“We also plan to establish an Innovation Lab at the company, though we do not plan to staff it with only company employees. In fact, we plan to pursue open innovation that leverages the ideas of the best minds regardless of where we find them. We plan to invite Visiting Technologists into the company on a rotating basis. We have already spoken to faculty as several prominent universities who will spend their sabbaticals with us over the next few years.

“We plan to launch an internal university to keep abreast of emerging technologies and to keep everyone aware of the most impactful technologies. We will exploit advances in online training. We also plan to work with a set of universities to customize masters programs in analytics, digital marketing and technology management. These programs will be delivered onsite and online. We will continue to pay for employee education and training because we believe that learning is essential to success – especially in a fast changing industry like ours.

How Will These Technologies Drive Revenue and Profits?
“One of the outcomes of the technology strategy I’ve been describing is deeper knowledge about our customers. Technologies like analytics and social media will enable us to segment, locate and market our products and services. Personalization and customization is the objective here. Segmentation can be monetized. We anticipate significant up-selling and cross-selling opportunities. Location-based selling will become a major revenue stream.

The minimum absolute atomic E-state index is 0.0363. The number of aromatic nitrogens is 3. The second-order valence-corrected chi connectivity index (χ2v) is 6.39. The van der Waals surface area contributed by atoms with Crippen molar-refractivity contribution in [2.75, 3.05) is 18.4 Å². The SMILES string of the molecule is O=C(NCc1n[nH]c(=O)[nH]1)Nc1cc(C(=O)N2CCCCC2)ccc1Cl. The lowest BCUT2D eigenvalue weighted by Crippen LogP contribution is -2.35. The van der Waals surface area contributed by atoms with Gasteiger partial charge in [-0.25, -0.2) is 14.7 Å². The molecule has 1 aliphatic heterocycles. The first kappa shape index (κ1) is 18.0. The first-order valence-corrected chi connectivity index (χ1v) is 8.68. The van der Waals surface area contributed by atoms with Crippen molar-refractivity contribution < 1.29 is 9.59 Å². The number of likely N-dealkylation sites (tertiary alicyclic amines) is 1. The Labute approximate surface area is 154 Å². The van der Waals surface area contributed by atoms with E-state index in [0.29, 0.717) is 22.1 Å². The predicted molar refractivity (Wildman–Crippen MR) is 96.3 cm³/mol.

“Our products and services will all – eventually – be mobile. Our customers will be able to find us 24/7, no matter where they are, or what device they’re using. We will fully participate in the digital “buy-it” revolution.

“We plan to reduce our technology capital expenditures by 50% over the next five years while increasing our technology operating expenses by 25% over the same period of time. We also plan to reduce of spending on physical assets by 50% over the next five years. We expect to have fewer offices and much smaller travel budgets. If well executed, our technology plan will contribute significantly to our bottom line.

“New performance metrics will be defined and employed to assess the return on all of our technology investments. Our open innovation initiatives will enable us to pilot emerging technologies quickly and cheaply. These metrics will be published.

We will also pursue growth through acquisition and divestiture. There’s no reason why we should wait to develop capabilities we can acquire. The open innovation approach will help us reduce the “NIH” (not-invented-here) syndrome that plagues so many stubborn companies. We have no commitment to building everything in-house. In fact, in order to be as agile as possible, we plan to exploit the good efforts of everyone we can find.

“We will profitably grow by shrinking.

“Thank you for your time. I have invited my CIO, CTO and business unit presidents to take any questions you might have for them. I am also willing to answer any questions you might have about the overall organizational and investment pivots we plan to make.”

This article was written by Steve Andriole from Forbes and was legally licensed through the NewsCred publisher network.